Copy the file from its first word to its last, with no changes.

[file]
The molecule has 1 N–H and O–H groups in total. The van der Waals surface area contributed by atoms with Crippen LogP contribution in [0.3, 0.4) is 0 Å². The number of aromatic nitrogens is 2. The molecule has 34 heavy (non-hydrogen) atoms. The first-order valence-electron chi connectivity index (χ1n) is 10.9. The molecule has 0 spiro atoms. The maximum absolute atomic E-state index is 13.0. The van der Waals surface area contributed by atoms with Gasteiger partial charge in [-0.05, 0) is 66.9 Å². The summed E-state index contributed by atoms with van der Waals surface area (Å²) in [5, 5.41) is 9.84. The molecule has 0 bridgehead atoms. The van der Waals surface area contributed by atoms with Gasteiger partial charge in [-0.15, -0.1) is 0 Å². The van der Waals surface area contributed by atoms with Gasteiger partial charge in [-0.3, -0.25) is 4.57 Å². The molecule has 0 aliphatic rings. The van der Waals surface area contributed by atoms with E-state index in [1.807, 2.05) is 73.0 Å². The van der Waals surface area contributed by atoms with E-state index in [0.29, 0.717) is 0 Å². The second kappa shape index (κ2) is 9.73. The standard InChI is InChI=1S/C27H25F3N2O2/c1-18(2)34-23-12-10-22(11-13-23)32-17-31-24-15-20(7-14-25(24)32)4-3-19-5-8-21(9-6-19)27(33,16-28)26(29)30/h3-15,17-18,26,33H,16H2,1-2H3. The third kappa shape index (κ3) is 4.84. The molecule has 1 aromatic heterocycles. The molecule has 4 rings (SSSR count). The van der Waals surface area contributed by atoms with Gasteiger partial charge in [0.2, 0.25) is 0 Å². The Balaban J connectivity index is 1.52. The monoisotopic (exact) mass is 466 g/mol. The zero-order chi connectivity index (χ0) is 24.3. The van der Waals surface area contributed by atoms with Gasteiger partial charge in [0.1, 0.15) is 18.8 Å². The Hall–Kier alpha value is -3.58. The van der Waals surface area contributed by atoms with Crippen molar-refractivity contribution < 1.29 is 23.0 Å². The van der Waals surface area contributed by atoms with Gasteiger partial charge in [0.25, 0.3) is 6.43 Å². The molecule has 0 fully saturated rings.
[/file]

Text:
The molecule has 1 N–H and O–H groups in total. The van der Waals surface area contributed by atoms with Crippen LogP contribution in [0.3, 0.4) is 0 Å². The number of aromatic nitrogens is 2. The molecule has 34 heavy (non-hydrogen) atoms. The first-order valence-electron chi connectivity index (χ1n) is 10.9. The molecule has 0 spiro atoms. The maximum absolute atomic E-state index is 13.0. The van der Waals surface area contributed by atoms with Gasteiger partial charge in [-0.05, 0) is 66.9 Å². The summed E-state index contributed by atoms with van der Waals surface area (Å²) in [5, 5.41) is 9.84. The molecule has 0 bridgehead atoms. The van der Waals surface area contributed by atoms with Gasteiger partial charge in [-0.15, -0.1) is 0 Å². The van der Waals surface area contributed by atoms with Gasteiger partial charge in [-0.3, -0.25) is 4.57 Å². The molecule has 0 aliphatic rings. The van der Waals surface area contributed by atoms with E-state index in [1.807, 2.05) is 73.0 Å². The van der Waals surface area contributed by atoms with E-state index in [0.29, 0.717) is 0 Å². The second kappa shape index (κ2) is 9.73. The standard InChI is InChI=1S/C27H25F3N2O2/c1-18(2)34-23-12-10-22(11-13-23)32-17-31-24-15-20(7-14-25(24)32)4-3-19-5-8-21(9-6-19)27(33,16-28)26(29)30/h3-15,17-18,26,33H,16H2,1-2H3. The third kappa shape index (κ3) is 4.84. The molecule has 1 aromatic heterocycles. The molecule has 4 rings (SSSR count). The van der Waals surface area contributed by atoms with Gasteiger partial charge in [0.2, 0.25) is 0 Å². The Balaban J connectivity index is 1.52. The monoisotopic (exact) mass is 466 g/mol. The zero-order chi connectivity index (χ0) is 24.3. The van der Waals surface area contributed by atoms with Gasteiger partial charge in [0.1, 0.15) is 18.8 Å². The Hall–Kier alpha value is -3.58. The van der Waals surface area contributed by atoms with Crippen molar-refractivity contribution < 1.29 is 23.0 Å². The van der Waals surface area contributed by atoms with Gasteiger partial charge in [0.25, 0.3) is 6.43 Å². The molecule has 0 fully saturated rings.